Black History Month Spotlight

Hunger: A Memoir of (My) Body by Roxane Gay

From the publisher’s website:

  • New York Times bestselling author Roxane Gay has written with intimacy and sensitivity about food and bodies, using her own emotional and psychological struggles as a means of exploring our shared anxieties over pleasure, consumption, appearance, and health. As a woman who describes her own body as “wildly undisciplined,” Roxane understands the tension between desire and denial, between self-comfort and self-care. In Hunger, she casts an insightful and critical eye on her childhood, teens, and twenties—including the devastating act of violence that acted as a turning point in her young life—and brings readers into the present and the realities, pains, and joys of her daily life.
  • With the bracing candor, vulnerability, and authority that have made her one of the most admired voices of her generation, Roxane explores what it means to be overweight in a time when the bigger you are, the less you are seen. Hunger is a deeply personal memoir from one of our finest writers, and tells a story that hasn’t yet been told but needs to be.  

Read the reviews at:

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White Pine Spotlight

The Pain Eaters by Beth Goobie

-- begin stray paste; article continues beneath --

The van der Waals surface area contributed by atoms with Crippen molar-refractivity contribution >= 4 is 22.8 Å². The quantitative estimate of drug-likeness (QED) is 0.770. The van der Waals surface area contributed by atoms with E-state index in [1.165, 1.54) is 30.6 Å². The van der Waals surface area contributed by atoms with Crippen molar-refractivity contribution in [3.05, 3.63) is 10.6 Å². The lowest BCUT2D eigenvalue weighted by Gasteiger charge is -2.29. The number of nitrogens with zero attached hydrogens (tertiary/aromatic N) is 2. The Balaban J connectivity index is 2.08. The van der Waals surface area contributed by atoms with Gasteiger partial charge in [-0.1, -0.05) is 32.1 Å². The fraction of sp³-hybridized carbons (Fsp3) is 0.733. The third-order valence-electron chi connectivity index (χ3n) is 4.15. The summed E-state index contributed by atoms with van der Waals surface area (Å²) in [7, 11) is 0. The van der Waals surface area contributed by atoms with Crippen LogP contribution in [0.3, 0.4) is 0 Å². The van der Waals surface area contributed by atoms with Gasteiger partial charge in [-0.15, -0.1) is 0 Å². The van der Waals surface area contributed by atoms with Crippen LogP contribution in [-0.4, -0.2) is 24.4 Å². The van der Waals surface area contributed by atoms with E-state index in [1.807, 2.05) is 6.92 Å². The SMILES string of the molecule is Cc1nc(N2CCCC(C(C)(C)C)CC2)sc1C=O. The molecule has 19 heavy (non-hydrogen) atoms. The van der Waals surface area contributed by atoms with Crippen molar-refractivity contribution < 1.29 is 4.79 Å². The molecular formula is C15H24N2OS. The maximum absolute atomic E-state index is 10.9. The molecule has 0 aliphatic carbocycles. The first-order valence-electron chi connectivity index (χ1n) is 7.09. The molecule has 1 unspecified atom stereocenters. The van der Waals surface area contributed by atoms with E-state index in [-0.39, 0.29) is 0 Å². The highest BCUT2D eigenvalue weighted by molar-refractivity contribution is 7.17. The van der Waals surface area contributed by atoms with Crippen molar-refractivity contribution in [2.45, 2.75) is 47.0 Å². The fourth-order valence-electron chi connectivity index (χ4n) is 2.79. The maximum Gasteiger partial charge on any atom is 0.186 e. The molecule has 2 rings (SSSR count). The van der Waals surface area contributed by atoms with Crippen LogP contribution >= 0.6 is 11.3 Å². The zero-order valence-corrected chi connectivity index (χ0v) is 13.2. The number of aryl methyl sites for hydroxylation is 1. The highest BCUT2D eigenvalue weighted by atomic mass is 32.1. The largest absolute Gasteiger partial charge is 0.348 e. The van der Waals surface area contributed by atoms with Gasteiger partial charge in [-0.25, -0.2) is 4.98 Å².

• This book needs to be read by everyone – male and female alike.
  • This book is about the knowledge – the deep and profound sadness – that all women carry with(in) them. Whether it be the result of an individual violation – like Maddy’s rape in this book – or a ‘group’ violation – like the Montreal Massacre – every woman carries the fear of this violence inside them.
  • That this is no different than 40 years ago, when I was Maddy’s age, is perhaps the greatest failure of our social contract.  The war on women is a civil emergency (Charlotte Bunch in After the Montreal Massacre) but no one is treating it as such.
  • And then there is the telling – having to relive the experience – to validate what happened to oneself, and to bring the perpetrators to justice. The victim being victimised again… that there is no safe place for Maddy, or any woman.
  • The things to like about this book include: the literary quality (the imagery, concept, motifs, the intensity of the writing (and of Maddy’s experiences)); the authenticity of Maddy’s reactions to her rapists and the depth of her pain; relevance to the treatment of victims; relevance to the secrets everybody knows but doesn’t talk about (taking on a whole new significance in the wake of Harvey Weinstein et al)
  • The author also makes fabulous use of literary and cultural references, and draws on indigenous wisdom throughout.

Read the review at Quill and Quire.

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  • Students who would like to join us at the Festival of Trees, at Harbourfront, on Tuesday May 15th should see Ms. Wray or Ms. Kennedy  in the Library.
  • Permission forms will be available closer to the date.

Black History: Spotlight

 Today’s featured title is Steal Away Home: One Woman’s Epic Flight to Freedom – and her Long Road Back to the South.

  • This is the latest work of literary non-fiction from Governor General’s Award winning author Karolyn Smardz Frost.
  • Steal Away Home tells the story of Cecilia Reynolds, who, after escaping slavery as a fifteen year old girl, later returns to her childhood home as a free woman.